The Athlete's Way

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Why Does Walking Stimulate Creative Thinking?

Researchers at Stanford have found that walking generates creative thinking.

Marily Oppezzo is on a mission to motivate people of every generation to optimize their creative potential by walking more and sitting less. Oppezzo and her colleague Daniel L. Schwartz, PhD from Stanford have found that going for a walk may be the most practical way to generate creative thinking anytime during the day.

I had a chance to speak with Marily Oppezzo on the phone for an hour this afternoon about her new study titled, “Give Your Ideas Some Legs: The Positive Effect of Walking on Creative Thinking” which was published in April 2014 by the American Psychological Association.

Marily and I are both on a crusade to motivate people from all walks of life to be more physically active and to eat healthier foods. Within moments of conversing with Marily Oppezzo I felt like I was speaking with a kindred spirit. Our conversation covered so much ground that it is difficult to cover it all in a single Psychology Today blog post.

Hippocrates said famously, “Walking is the best medicine.” Throughout history, all types of creative thinkers have made walking a part of their daily routine. Please take some time to read the entire study from Stanford here. This new research supports the universal ability of physical activity to stimulate creative thinking in groundbreaking ways.

Marily Oppezzo’s research confirms what the ancient Greeks understood when they created the peripatetic schools and Steve Jobs learned by always holding important business meetings on a long walk.

While at Stanford University's Graduate School of Education, Marily Oppezzo, conducted four studies involving 176 people, mostly college students. Oppezzo and Schwartz found that people who walked instead of just sitting or being pushed in a wheelchair consistently gave more creative responses on tests commonly used to measure creative thinking.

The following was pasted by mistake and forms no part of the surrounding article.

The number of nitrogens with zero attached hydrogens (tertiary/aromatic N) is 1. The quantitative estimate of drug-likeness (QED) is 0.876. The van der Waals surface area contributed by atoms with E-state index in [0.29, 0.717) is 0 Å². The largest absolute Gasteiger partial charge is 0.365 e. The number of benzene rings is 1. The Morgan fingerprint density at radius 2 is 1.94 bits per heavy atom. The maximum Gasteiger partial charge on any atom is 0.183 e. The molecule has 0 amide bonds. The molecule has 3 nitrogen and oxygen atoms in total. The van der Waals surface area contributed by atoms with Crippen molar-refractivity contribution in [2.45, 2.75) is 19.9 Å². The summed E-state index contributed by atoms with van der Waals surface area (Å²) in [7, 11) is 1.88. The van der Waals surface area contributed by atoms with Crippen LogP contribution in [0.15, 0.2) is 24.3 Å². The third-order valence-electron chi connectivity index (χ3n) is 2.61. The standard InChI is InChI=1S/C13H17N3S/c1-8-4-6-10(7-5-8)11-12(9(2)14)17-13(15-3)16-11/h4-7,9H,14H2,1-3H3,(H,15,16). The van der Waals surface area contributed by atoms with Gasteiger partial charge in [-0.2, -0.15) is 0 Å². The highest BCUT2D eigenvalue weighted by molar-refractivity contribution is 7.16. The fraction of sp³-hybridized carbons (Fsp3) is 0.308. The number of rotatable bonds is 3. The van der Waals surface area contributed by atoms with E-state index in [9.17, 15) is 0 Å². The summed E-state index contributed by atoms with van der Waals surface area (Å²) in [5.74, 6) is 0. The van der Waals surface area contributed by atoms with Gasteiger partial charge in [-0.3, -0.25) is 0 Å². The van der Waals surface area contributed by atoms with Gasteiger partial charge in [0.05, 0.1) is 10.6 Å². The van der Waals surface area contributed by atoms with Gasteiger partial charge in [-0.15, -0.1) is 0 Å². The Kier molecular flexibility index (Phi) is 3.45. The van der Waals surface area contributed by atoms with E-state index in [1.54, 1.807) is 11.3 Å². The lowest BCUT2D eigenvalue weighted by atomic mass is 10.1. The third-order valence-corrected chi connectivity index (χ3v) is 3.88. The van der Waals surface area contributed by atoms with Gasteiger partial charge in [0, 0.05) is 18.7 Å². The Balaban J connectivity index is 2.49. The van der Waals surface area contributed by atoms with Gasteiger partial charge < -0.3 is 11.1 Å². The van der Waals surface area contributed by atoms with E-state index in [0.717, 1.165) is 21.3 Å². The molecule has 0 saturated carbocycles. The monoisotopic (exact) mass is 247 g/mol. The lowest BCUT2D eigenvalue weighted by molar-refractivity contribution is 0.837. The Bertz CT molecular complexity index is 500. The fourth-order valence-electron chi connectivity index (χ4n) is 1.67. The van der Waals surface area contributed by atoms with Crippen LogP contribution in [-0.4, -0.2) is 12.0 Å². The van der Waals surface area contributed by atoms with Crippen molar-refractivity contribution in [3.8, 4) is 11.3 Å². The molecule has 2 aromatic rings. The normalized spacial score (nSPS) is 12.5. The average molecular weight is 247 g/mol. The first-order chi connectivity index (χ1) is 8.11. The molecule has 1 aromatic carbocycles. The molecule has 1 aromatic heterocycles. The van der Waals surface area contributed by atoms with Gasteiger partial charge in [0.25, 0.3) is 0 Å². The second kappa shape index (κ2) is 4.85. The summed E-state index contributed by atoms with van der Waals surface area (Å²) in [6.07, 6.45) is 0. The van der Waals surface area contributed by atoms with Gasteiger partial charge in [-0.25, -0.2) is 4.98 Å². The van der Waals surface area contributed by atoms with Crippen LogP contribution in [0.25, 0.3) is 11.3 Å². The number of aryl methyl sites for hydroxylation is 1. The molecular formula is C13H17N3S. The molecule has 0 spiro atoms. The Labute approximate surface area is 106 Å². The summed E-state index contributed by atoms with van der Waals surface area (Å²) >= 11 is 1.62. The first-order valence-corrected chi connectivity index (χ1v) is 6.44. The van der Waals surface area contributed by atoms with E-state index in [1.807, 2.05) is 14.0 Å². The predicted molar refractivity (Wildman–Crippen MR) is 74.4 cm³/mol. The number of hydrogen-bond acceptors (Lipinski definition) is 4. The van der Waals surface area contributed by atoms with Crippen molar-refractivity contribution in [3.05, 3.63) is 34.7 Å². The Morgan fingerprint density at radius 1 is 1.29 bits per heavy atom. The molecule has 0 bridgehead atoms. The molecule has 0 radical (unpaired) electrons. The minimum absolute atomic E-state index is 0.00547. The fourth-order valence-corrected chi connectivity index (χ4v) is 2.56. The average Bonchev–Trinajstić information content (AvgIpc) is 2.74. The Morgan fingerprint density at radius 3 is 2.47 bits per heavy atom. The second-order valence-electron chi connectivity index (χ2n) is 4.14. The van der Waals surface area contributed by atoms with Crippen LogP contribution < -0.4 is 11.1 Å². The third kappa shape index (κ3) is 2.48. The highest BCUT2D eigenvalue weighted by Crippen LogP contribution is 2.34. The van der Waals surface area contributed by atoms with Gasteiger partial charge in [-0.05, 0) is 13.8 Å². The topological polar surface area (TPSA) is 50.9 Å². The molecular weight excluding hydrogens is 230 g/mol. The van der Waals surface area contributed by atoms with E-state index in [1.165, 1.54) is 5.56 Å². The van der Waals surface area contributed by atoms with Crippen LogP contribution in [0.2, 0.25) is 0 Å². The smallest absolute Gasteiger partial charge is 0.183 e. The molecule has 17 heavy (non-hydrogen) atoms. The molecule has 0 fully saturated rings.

For this study, creative thinking was defined as “novel yet appropriate ideas.” For example, you couldn’t use a tire as a pinky ring or use lighter fluid to make soup. But you could come up with alternate uses for common objects and original analogies to capture complex ideas. Most people who took a walk—as opposed to sitting still—tended to be more creative across the board.

"Many people anecdotally claim they do their best thinking when walking," said Marily Oppezzo, PhD, currently of Santa Clara University. "With this study, we finally may be taking a step or two toward discovering why." Marily has a few theories about this which I’m hoping that she will share in a future Psychology Today guest blog post for The Athlete’s Way.

"Asking someone to take a 30-minute run to improve creativity at work would be an unpopular prescription for many people," Schwartz said in a press release. "We wanted to see if a simple walk might lead to more free-flowing thoughts and more creativity."

Marily Oppezzo added, "Participants came up with fewer novel ideas when they sat for the second test set after walking during the first. However, they did perform better than the participants who sat for both sets of tests, so there was a residual effect of walking on creativity when people sat down afterward. Walking before a meeting that requires innovation may still be nearly as useful as walking during the meeting."

Students who walked in another experiment doubled their number of novel responses compared with when they were sitting. The 40 students in this experiment were divided into three groups: One sat for two sets of tests but moved to separate rooms for each set; another sat and then walked on a treadmill; and one group walked outdoors along a predetermined path.

Conclusion: Walking Stimulates Creativity in Any Setting

To see if walking was the source of creative inspiration rather than being outdoors, another experiment with 40 participants compared responses of students walking outside or inside on a treadmill with the responses of students being pushed in a wheelchair outside and sitting inside.

Again, the students who walked, whether indoors or outside, came up with more creative responses than those either sitting inside or being pushed in a wheelchair outdoors. "While being outdoors has many cognitive benefits, walking appears to have a very specific benefit of improving creativity," said Oppezzo.

Marily, thank you for taking time out of your busy day to speak with me! I look forward to collaborating with you in the future!!

If you’d like to read more on this topic, check out my Psychology Today blog posts:

Follow me on Twitter @ckbergland for updates on The Athlete’s Way blog posts.

Christopher Bergland is a world-class endurance athlete, coach, author, and political activist.

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